India’s first Pompe disease patient passes away: What is this rare genetic disorder? | Explained News


Nidhi Shirol, India’s first Pompe disease patient, passed away last month at the age of 24 years after battling the disease. She spent the last six years in a semi-comatose state.

In 2010, her father Prasanna Shirol started the Organisation for Rare Diseases India (ORDI), the first NGO in the country for rare diseases. Here, he explains what the disease is, how common it is, and how it is diagnosed.

What is Pompe Disease?

Also known as Glycogen Storage Disease Type II, Pompe disease is a rare genetic disorder caused by a deficiency of the enzyme acid alpha-glucosidase (GAA). This enzyme is crucial for breaking down glycogen into glucose within the lysosomes of cells.

Its prevalence estimates range from 1 in 40,000 to 1 in 300,000 births. It occurs across diverse ethnicities and populations. The age of onset and severity can vary, leading to a spectrum of clinical presentations.

How does Pompe disease affect an individual?

The severity of the condition and the progression of symptoms may differ among individuals. Some key symptoms are:

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*Muscle weakness: Progressive muscle weakness is a primary feature of Pompe disease. It affects both skeletal and smooth muscles, leading to difficulties in mobility and daily activities. Weakness in the respiratory muscles can result in breathing difficulties, especially during physical exertion or even while lying down.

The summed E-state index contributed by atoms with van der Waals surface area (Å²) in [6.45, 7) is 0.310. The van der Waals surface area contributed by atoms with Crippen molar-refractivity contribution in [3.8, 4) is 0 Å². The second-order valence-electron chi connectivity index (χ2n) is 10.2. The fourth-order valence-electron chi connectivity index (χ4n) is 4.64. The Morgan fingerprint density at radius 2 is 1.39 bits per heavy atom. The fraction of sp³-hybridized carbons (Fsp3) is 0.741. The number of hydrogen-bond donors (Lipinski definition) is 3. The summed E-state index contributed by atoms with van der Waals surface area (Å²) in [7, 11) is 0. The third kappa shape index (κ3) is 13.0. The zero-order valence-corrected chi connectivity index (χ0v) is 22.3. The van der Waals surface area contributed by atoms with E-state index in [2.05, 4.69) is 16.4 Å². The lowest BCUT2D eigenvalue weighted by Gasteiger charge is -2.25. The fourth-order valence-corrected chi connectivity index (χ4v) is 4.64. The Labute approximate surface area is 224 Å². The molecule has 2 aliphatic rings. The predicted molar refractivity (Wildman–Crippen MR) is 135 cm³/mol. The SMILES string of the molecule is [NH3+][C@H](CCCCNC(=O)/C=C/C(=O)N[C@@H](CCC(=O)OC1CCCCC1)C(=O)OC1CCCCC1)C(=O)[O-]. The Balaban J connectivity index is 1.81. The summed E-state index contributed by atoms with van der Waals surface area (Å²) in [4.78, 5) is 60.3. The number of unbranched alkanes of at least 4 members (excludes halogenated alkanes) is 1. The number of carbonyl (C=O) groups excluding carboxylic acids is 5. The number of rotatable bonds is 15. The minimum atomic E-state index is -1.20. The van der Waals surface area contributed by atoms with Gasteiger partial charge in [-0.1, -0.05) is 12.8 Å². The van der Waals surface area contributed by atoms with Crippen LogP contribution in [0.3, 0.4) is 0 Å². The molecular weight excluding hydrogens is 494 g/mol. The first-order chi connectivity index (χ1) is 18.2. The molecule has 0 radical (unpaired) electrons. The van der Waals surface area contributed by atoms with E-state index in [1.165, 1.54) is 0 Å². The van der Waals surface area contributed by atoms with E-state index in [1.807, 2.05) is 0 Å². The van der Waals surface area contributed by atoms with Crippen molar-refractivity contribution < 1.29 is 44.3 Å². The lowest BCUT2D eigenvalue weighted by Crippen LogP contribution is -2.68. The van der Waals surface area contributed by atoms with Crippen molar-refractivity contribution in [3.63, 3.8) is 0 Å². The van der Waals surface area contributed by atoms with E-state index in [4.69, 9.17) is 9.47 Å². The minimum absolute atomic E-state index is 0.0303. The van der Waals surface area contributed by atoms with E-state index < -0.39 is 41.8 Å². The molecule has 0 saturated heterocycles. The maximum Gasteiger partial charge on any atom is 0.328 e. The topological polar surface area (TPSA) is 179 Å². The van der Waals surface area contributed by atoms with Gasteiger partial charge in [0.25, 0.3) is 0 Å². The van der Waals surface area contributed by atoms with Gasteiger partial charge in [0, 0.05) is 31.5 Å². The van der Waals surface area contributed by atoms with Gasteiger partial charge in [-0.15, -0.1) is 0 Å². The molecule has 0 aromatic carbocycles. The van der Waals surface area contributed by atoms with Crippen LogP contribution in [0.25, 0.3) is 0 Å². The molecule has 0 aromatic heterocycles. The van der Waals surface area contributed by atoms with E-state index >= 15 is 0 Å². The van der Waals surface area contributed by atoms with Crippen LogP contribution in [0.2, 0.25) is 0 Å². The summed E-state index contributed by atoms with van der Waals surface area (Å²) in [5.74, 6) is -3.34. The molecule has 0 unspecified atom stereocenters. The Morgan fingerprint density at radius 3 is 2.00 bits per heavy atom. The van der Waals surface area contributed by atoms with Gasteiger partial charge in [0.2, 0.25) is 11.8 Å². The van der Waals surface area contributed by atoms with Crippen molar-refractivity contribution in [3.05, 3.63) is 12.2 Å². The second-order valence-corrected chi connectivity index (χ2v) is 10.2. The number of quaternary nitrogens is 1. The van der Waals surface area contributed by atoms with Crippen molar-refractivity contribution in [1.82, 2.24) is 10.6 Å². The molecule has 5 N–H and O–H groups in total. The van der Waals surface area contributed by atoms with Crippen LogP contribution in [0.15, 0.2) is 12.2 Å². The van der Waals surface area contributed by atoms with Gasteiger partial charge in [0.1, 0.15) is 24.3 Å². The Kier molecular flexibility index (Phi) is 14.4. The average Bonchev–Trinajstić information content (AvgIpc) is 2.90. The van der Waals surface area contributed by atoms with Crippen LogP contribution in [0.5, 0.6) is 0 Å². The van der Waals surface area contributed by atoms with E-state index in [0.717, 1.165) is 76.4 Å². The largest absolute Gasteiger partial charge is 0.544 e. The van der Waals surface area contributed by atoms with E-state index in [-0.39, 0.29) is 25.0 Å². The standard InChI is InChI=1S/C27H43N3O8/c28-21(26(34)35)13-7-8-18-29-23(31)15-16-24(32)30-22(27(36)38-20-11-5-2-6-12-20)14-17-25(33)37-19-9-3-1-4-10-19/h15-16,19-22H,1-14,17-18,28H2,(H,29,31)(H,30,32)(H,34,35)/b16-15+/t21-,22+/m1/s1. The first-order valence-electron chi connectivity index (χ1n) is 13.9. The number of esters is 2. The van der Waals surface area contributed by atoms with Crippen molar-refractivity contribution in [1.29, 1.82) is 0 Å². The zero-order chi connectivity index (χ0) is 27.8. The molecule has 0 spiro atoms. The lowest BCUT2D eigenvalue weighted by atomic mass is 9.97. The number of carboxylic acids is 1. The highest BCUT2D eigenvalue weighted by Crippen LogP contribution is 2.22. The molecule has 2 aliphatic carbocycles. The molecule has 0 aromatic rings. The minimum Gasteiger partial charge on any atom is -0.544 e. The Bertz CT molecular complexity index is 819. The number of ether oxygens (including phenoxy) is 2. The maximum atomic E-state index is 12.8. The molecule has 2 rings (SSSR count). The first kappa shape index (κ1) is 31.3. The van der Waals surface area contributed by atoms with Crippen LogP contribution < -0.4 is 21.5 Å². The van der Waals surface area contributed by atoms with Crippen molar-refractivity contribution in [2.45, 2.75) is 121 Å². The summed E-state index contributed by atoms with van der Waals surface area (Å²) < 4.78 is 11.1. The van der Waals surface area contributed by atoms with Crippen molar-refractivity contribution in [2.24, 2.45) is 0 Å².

*Motor skill delay: Children with the disease may experience delays in achieving motor milestones, such as sitting, crawling, and walking. The degree of motor skill delay can vary, and some individuals may never attain certain motor milestones.

*Degenerative impact on bones: Prolonged muscle weakness and reduced mobility can have a degenerative impact on bones, leading to joint contractures and skeletal deformities.

*Respiratory complications: The weakening of respiratory muscles, including the diaphragm, can have an impact. Patients may experience shortness of breath, respiratory infections, and in severe cases, respiratory failure.

*Cardiac involvement: In some cases, Pompe disease can affect the heart muscles, leading to complications. Symptoms such as heart palpitations, fatigue, and chest pain, may manifest.

*Hypertrophic cardiomyopathy: Pompe disease can cause hypertrophic cardiomyopathy, characterised by the thickening of the heart muscle walls. This can lead to impaired heart functions and cardiovascular symptoms.

*Implications for daily living: Patients may face challenges in performing daily activities independently due to muscle weakness and respiratory limitations. Assistive devices such as wheelchairs and respiratory support equipment may become necessary.

How is Pompe disease diagnosed?

Diagnosing Pompe disease involves a multi-faceted approach.

Enzyme assays are conducted to measure the activity of acid alpha-glucosidase (GAA), the deficient enzyme. Genetic testing identifies mutations in the responsible GAA gene.

Clinical evaluations consider the patient’s symptoms and medical history. Enzyme tests, often performed on blood or skin cells, provide crucial insights into GAA deficiency. Genetic analysis confirms the presence of specific mutations associated with Pompe Disease.

The combination of these diagnostic tools enables healthcare professionals to accurately identify and confirm the disease, helping achieve timely intervention and management.

Is Pompe disease curable?

While there is currently no cure for Pompe disease, there are treatment options available to manage symptoms and improve the patient’s quality of life. Enzyme Replacement Therapy (ERT) is a standard treatment, involving the infusion of the missing enzyme to alleviate glycogen buildup.


Mohd Aman

Editor in Chief Approved by Indian Government

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